Elena Franco | On the threshold of lost worlds
Location: Ex Monastero Vicopelago
Hours: Saturday and Sunday 10 am to 4 pm
ELENA FRANCO | ON THE THRESHOLD OF LOST WORLDS
A story in pictures of the former monastery of Sant’Agostino in Lucca
curated by Luigi Bartolomei
produced with the initiative of the Comunità Monastica Agostiniana del Monastero Corpus Domini of Cento , Centro Studi Cherubino Ghirardacci
with the patronage of the Department of Architecture University of Bologna, Fondazione Monasteri, Ordine degli Architetti PPC of Lucca, Fondazione Casa Lucca
in cooperation with CONVICTUS, Studentato in Lucca.
The spaces, the bricks and the stones know how to absorb the uses that passed through them, the purposes to which they served. Interpreting the spirit of the places is what Elena Franco does through photography, thanks to her preparation as an architect.
To stimulate reflection on the fate of disused ecclesiastical heritages – and, in particular, of monasteries – she was asked to work on the former Monastery of Sant’Agostino, near Vicopelago, a place outside Porta San Pietro, in Lucca. Closed in 1999 and built in the 16th century as a country residence, it became a cloistered monastery and was home to Giacomo Puccini’s sister who was abbess of the Augustinian Community. The story that emerged is a reinterpretation that wants to restore the genius loci, trying not to fall into the voyeuristic taste for the contemplation of ruins or a secluded life, but, rather, to evoke history and bring out the aesthetic power and the spiritual and community dimension still present in the complex, which is the basis for any future project of valorisation.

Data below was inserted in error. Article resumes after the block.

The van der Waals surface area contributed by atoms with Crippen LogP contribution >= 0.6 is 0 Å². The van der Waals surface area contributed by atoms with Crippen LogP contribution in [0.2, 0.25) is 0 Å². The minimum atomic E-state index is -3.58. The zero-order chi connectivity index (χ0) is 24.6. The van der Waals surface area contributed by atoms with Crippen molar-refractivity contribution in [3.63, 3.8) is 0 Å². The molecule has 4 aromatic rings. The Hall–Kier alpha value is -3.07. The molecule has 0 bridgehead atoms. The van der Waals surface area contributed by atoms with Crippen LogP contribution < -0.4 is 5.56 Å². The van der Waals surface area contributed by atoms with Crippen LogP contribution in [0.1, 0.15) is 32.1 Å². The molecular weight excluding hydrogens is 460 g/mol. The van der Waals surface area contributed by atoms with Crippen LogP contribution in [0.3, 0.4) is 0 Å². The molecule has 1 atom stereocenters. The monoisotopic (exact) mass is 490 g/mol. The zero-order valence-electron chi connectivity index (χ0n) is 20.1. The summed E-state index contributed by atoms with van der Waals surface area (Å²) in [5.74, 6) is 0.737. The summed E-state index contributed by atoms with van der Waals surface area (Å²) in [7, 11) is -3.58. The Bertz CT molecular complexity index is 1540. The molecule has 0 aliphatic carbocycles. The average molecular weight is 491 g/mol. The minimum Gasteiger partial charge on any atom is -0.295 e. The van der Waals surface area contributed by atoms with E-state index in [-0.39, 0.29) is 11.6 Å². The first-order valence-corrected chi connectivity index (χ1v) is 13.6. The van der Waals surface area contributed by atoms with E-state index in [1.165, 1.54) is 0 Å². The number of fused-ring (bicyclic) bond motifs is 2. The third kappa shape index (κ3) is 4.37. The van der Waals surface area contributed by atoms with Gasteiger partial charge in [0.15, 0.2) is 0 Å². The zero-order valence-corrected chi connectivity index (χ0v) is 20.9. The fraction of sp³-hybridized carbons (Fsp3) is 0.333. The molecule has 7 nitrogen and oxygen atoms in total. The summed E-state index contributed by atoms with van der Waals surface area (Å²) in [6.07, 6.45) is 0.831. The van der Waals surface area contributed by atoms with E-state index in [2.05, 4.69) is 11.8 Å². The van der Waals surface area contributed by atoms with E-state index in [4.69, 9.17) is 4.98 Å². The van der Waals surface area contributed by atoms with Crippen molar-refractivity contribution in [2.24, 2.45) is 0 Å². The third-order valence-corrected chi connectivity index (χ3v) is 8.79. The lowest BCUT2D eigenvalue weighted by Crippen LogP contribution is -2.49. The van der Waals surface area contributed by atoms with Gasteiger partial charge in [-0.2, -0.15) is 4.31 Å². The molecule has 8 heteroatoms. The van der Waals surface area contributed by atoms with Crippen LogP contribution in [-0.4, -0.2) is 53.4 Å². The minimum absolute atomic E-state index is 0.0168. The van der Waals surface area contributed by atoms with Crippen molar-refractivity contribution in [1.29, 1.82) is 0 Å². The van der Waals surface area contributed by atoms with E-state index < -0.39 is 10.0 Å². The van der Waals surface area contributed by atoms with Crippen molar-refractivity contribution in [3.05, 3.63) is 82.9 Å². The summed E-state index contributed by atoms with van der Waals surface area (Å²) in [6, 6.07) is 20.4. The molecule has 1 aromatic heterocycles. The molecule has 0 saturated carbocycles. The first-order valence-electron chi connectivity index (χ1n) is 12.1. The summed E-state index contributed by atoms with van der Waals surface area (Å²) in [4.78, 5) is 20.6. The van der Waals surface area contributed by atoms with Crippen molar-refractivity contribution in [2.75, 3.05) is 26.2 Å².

The Renaissance villa constitutes the core of the complex, its relationship with the garden and the landscape represents the main part of the investigation. To this we need to add the layers of the various uses, which led to adjustments connected to the monastic functions, as the addition of service buildings along the road, including a nursery, evidence of the ties that even a cloistered monastery used to weave with the civil community around it, welcoming families in difficulty, encouraging relations between orphans and children of the neighbourhood, sharing spaces for education.
Above all remains the theme of the community life of the nuns and the relationship with the spaces – work, prayer, function – together with the constant tension between the inside and the outside, which can be sensed walking the halls and the now empty corridors. The choice of some significant images, therefore, tells a story of a usage that, hopefully, will find a renewed continuity in the years to come.
The hope, in fact, is that the reflection on this site, together with the artistic work of interpretation of the place, can contribute to give new meanings to a complex space that, not only deserves attention, but which is, undoubtedly, the heritage of a community, even before than a place of devotion. The case of Lucca is, unfortunately, not isolated in the contemporary panorama and constitutes one of the first opportunities of in-depth analysis that Elena Franco is carrying out throughout the national territory, contributing to the debate on the fate of the monastic sites, in the face of present or future dismissals.